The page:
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NIMBY! San Francisco suburb to use eminent domain to keep out Wal-Mart
May 24, 2006 2:15 PM   Subscribe

Hercules uses eminent domain to keep out Wal-Mart (previously). Fueling the eminent domain fire, now WalMart finds itself on both sides of the debate.
posted by analogue (32 comments total)

 
Much as I like to see WM get bent over this is yet another example of how far out of whack ED is in the US. I can't help but wonder if the city is actually anti ED and just wants a test case with someone with big pockets?
posted by Mitheral at 2:31 PM on May 24, 2006


Eminent Domain has always struck me as a thing that could be too easily exploited by the greedy and selfish. Maybe I am only seeing one side of the issue, but is there truly a public interest in maintaining eminent domain laws?
posted by Joey Michaels at 2:46 PM on May 24, 2006


eminent domain should go back to its original purpose of making poor people move to build freeways for suburban commuters...
posted by troybob at 2:49 PM on May 24, 2006


Some residents and Hercules city officials say the land, which is currently open space, would be better suited for upscale stores that attract affluent shoppers and give the suburb a classy touch.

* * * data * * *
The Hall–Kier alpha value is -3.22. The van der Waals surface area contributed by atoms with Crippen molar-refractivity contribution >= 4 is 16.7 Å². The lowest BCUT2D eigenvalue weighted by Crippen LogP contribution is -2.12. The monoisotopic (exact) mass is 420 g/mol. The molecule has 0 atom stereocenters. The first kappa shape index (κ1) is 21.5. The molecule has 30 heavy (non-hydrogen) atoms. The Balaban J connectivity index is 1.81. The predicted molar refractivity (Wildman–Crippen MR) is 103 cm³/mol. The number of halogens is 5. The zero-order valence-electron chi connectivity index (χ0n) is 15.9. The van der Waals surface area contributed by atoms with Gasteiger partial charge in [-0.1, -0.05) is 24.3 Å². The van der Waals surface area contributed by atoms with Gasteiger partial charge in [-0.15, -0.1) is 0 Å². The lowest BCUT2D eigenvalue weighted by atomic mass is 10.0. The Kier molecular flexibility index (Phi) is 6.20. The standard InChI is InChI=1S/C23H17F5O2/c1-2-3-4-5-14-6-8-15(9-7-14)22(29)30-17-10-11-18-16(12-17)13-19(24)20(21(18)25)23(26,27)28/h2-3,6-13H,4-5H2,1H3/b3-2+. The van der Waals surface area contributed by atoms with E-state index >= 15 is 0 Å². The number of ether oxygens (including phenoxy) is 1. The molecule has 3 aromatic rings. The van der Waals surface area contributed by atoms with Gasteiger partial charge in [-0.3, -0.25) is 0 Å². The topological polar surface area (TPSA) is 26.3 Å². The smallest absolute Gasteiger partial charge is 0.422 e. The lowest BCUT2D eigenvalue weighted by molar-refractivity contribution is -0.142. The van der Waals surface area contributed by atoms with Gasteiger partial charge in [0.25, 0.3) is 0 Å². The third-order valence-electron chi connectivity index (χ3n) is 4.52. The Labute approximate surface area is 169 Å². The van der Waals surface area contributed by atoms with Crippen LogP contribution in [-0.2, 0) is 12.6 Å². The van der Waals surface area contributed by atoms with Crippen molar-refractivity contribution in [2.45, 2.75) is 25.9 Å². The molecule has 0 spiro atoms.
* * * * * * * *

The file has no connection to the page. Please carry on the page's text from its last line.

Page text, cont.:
Boutique stores are now in the public interest?
What a world we live in.
posted by madajb at 2:49 PM on May 24, 2006


Joey Michaels writes "Maybe I am only seeing one side of the issue, but is there truly a public interest in maintaining eminent domain laws?"

Still gotta build roads. Even if we get rid of cars and switch to light rail, we'd have to build tracks. Drainage projects, flood control, sewage projects, power lines.... There are a ton of good reasons for eminent domain.
posted by mr_roboto at 2:50 PM on May 24, 2006


You'd think that Hercules could just throw a trireme onto Walmart, crushing it.

Or something.
posted by selfnoise at 3:01 PM on May 24, 2006 [1 favorite]


but is there truly a public interest in maintaining eminent domain laws?

When you think about it, that's kind of a silly question - ED laws themselves are meant to be exercised only for the public interest. Is there truly a public interest in maintaining laws that are only to be exercised for the public interest? How wonderfully circular.